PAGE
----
I’m big on books and podcasts about philosophy. A favorite topic to listen to big brains debate is perception versus reality and where truth lies. It can be an interesting and mind-bending journey down a steep rabbit hole (and if you are interested, these guys are great guides).
When it comes to business, perception is reality…heck, it’s bigger than reality. The way a customer perceives a good or service determines whether a purchase is made and whether additional business will follow.
It’s a simple concept and is at the core of so many IT strategy discussions today, ‘How can we improve the perception of value being provided by the IT department?’
The larger and more established a company, the more likely IT is seen as only having a support role rather than as a center for innovation and partner to deliver on business goals. Even when concepts like Bimodal IT, Agile, and DevOps are changing the way services are delivered, the perception of IT by other departments within a company may not be changing. Their perception is their reality.
This dilemma is common and many conversations with clients begin with stated goals to ‘transform delivery to have a customer focus’, ‘simplify and automate processes’, or ‘deliver an amazing customer experience’. These clients know that in order for IT departments to be strategically involved in the larger business goals, they have to build a foundation for being fast, innovative, and collaborative as well as market those qualities to challenge preconceived perceptions.
While working with large enterprises that have successfully transformed perceptions of IT and built positive partnerships across the company, 5 key concepts emerge:
1. Provide an Online Market – IT provides numerous services to a company though many employees are unaware of what they are and how to even get them. Searching around an internal portal to download spreadsheets and forward along through email is a cumbersome process and is still alive at many companies . Others still rely on ad-hoc requests via phone and hallway conversations or have an ‘everything is a ticket’ mentality.
Today’s modern Service Catalogs provide User Experiences on par with consumer sites, allowing customers to search and request services, get recommendations, tracking delivery, and collaborate on services in progress. Mobile access and self-service options are the norm, providing customers with the freedom to access services when and where they are needed.
2. Automate Standardized Services – IT Services that follow repeatable processes should be automated. If creativity and problem solving aren’t needed, then involvement from an individual only slows down delivery and allows for errors.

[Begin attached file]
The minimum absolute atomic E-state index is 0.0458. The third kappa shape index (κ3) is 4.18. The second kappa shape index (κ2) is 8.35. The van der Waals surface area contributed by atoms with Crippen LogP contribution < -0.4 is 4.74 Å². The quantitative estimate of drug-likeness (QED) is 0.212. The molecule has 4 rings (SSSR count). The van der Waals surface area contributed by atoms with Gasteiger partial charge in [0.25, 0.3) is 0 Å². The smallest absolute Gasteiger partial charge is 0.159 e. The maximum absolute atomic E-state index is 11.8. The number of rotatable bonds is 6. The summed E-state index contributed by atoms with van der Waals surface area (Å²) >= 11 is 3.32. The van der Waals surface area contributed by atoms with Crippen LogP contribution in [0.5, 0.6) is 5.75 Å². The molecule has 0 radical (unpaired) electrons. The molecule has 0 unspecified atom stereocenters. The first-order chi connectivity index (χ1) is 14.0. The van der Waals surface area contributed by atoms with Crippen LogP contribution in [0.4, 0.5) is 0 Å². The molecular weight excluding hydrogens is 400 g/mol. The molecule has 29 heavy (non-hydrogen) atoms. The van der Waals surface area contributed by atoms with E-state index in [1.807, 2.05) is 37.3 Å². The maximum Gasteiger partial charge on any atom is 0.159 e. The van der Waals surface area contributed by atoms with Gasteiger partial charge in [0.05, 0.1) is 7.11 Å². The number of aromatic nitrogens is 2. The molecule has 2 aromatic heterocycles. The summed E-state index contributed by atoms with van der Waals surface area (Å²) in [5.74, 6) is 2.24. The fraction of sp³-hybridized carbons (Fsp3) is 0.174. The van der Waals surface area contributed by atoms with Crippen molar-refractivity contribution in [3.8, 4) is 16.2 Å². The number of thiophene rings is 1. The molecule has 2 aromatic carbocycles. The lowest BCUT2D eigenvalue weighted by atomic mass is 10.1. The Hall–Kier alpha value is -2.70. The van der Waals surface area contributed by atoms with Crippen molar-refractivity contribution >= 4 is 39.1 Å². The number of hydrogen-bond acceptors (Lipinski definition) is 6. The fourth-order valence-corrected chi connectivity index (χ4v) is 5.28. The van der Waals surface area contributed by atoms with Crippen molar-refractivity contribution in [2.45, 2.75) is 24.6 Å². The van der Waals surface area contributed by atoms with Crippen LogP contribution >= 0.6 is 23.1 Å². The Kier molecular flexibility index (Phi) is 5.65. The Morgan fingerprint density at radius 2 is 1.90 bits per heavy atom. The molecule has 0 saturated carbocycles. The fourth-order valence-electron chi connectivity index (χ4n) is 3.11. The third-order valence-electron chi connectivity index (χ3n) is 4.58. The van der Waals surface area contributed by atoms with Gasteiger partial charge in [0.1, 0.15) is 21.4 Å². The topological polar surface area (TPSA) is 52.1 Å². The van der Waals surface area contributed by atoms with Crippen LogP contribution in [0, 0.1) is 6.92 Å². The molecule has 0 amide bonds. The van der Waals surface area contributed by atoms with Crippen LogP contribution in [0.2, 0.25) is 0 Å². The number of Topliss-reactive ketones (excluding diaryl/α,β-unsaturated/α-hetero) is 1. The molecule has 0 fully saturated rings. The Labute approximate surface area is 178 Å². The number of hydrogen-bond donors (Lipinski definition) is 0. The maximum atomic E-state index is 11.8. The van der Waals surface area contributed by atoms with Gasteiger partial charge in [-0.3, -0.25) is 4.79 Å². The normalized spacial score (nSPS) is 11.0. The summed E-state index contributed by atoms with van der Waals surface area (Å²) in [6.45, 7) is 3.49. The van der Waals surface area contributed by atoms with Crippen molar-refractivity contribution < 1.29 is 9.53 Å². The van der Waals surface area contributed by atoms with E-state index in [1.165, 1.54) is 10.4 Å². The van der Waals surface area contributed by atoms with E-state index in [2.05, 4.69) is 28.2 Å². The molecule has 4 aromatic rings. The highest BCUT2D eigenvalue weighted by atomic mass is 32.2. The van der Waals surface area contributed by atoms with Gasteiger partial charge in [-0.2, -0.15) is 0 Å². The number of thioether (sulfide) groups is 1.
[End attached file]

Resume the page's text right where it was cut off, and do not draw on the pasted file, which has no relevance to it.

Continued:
Focus on automating activities and integrating downstream applications for end-to-end service delivery. APIs are wonderful, use them. Having a centralized platform for orchestrating services and integrations makes the challenge much easier. When implemented, customers receive services ridiculously faster and with less opportunity for error.
A few common IT services to tackle first:
-Infrastructure (on-premise and cloud)
3. Measure Demand, Delivery, and Satisfaction – By knowing these 3 key metrics of a service, decisions can be made on where to focus attention on for improvement and what changes will have the greatest impact. A dashboard showing these 3 metrics help tell the story of IT’s importance and performance. All 3 tell a different story:
- Demand – the number of times a service is requested or how often a service is being consumed. The greater the demand, the greater the impact to perception.
- Delivery – Whether contractual SLAs/OLAs or just general expectations, customers need to know when a service should be delivered and IT needs to keep tabs on getting things done on time.
- Satisfaction – What’s the value of a service being delivered on time if nobody likes it? Surveys are a great, simple way to get feedback and should be incorporated into the delivery process.
4. Track Costs – Services take money to deliver and companies want to know where the allocated IT budget is being spent. Transparency is key. If the cost of a service is hidden deep in a spreadsheet, then it probably isn’t being communicated well. Bring this information out into the open, display pricing within the Service Catalog so customers know the financial impact and rules can be set to allocate costs appropriately.
Rolling Cost data into Demand, Delivery, and Satisfaction reports provides further visibility into IT Services. This also helps when making strategic decisions on what services to improve, retire, or handoff to an external provider.
5. Consult to the Company – The IT department is the part of the business where employees are commonly hired based on their background and desire to work with new technology, use that natural affinity to do things differently. As employees, they are familiar with company processes, culture, and objectives and can leverage that knowledge when evaluating new technology and methods.
Executing on the four concepts above, our clients have found that this fifth one occurs naturally. Impressed with the speed and transparency of IT services, other departments wish to know how their processes can be improved too. The gap between Business and IT is bridged when other departments begin reaching out to IT for help. Exciting, collaborative results can occur such as projects begin to include members across the company instead of being departmentally siloed, employees physically co-locate near each other, innovation teams form, and companywide hackathons take place.
The truth is that the IT departments delivers a tremendous amount of value to the company and contains employees with the expertise and company insight that can lead to major differentiators for the business. It is up to IT to manage its perception and bring it closer to this reality.